by David Murphy
River Floods, as the name implies, are floods that occur along large rivers. These floods have different causes and behave differently than other types of floods.
River floods can be among the most costly and destructive floods, because they often cover very wide areas. A river may overflow its banks for dozens or even hundreds of miles at a time, affecting property along both banks. The number of homes and businesses affected can easily climb into the thousands. However, river floods are not necessarily the most deadly flood type, because they often develop slowly and are foreshadowed by the flooding of a river's tributaries, which sends an advance warning to riverside residents.
River floods have several causes. In the winter or spring, a sudden, prolonged thaw can melt a great volume of snow which enters the river. Ice jams (large chunks of river ice that break up and flow downstream) can also pile up around bridges and shallow stretches, causing upstream water to spill over banks. The remnants of tropical storms and hurricanes can put down enough rain water to choke creeks and streams and eventually rivers. Several strong rainstorms in quick succession can also raise creek and stream levels until downstream rivers flood. Often, these storms are the result of a stalled frontal boundary sitting over upstream locations and channeling storm after storm through the same area.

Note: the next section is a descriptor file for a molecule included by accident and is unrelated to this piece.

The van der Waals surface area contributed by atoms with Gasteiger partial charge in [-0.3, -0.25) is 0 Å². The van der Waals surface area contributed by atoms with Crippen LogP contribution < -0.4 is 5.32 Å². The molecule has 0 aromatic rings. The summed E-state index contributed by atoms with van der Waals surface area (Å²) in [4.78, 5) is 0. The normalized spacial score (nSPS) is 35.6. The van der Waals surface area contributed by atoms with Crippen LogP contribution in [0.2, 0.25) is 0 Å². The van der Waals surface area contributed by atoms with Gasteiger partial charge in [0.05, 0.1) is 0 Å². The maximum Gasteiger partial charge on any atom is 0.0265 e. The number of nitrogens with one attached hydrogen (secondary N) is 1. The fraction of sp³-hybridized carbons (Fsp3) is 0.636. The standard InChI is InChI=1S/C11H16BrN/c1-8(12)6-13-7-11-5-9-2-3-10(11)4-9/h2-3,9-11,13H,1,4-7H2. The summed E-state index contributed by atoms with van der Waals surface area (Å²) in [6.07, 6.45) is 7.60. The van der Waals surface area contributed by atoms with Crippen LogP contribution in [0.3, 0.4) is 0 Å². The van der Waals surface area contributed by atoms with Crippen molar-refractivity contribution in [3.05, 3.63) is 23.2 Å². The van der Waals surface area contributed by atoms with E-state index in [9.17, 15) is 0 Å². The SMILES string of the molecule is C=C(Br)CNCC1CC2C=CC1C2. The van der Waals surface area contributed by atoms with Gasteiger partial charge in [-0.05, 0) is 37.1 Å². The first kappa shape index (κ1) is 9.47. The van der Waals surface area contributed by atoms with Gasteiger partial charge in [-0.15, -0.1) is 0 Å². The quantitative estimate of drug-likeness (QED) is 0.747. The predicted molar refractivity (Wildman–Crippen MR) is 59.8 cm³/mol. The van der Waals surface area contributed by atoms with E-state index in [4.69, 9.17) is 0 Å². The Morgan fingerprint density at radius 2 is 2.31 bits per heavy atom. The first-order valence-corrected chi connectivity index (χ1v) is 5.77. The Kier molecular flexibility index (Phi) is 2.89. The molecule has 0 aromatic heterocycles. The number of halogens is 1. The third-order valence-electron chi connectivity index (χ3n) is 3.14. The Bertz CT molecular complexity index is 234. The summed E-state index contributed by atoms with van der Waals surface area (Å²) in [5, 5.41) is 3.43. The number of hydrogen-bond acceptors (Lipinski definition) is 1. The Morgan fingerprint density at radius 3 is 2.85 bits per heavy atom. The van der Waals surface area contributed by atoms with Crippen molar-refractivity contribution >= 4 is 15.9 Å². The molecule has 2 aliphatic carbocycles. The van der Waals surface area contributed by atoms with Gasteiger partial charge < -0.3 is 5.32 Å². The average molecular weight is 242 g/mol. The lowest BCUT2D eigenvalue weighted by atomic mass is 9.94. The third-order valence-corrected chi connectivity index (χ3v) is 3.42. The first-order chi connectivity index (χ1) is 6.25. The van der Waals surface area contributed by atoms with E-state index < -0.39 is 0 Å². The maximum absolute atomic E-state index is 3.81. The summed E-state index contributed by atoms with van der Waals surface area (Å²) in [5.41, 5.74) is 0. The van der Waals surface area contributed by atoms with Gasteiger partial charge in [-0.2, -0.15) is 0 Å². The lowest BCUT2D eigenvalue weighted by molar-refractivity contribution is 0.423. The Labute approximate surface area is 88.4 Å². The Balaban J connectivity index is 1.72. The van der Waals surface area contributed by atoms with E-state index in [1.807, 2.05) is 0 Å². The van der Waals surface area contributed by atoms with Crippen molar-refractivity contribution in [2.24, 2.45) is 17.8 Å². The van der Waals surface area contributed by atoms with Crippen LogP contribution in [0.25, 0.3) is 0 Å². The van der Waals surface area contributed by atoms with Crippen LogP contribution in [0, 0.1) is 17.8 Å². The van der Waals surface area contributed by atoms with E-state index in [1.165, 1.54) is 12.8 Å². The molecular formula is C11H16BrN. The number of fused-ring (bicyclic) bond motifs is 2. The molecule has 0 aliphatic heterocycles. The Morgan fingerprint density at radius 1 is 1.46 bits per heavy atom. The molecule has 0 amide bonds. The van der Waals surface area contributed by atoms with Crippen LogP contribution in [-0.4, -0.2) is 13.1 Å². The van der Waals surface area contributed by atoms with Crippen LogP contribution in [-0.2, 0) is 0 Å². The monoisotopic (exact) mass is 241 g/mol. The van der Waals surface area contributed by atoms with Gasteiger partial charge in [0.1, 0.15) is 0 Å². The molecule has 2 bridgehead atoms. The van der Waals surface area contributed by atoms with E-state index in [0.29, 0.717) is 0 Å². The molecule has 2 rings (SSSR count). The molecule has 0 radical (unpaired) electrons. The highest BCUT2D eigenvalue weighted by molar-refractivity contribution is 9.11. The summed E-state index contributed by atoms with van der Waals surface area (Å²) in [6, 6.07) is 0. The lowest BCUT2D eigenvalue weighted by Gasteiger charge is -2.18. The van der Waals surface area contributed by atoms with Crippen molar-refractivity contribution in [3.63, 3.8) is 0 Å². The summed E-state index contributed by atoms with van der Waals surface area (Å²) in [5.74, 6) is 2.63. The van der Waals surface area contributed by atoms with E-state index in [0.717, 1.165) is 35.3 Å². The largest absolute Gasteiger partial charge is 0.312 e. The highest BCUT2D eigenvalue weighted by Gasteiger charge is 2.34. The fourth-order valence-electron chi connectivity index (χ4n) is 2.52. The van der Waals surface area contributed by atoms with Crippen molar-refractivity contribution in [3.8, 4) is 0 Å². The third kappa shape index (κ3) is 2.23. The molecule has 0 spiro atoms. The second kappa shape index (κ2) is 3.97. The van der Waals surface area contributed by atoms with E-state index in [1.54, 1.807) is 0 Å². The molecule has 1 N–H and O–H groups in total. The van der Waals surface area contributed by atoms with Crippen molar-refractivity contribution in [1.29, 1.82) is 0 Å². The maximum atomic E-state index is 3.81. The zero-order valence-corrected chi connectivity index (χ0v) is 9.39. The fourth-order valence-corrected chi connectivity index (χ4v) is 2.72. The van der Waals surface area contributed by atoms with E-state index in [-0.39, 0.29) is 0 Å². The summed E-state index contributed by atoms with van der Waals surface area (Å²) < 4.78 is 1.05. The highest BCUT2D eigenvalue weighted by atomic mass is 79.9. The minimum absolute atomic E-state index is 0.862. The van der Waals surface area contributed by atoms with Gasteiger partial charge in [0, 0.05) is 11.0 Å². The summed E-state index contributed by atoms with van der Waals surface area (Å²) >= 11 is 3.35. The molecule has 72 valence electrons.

In each of these cases hydrologists, who monitor flood gauges and stream flow along rivers and their tributaries, can usually compute flooding potential in advance and give plenty of warning.
However, there is one cause of river floods that's far more sudden and less predictable. That's when a dam or levee along the river's edge breaks. In this case, great volumes of water can rush into a large area, submerging it almost without warning. While failures like this often happen during times of heavy rain, signaling potential danger to those behind the dam or levee, it's not always possible to get word to those at risk, or to convince them to seek safer ground prior to an actual break.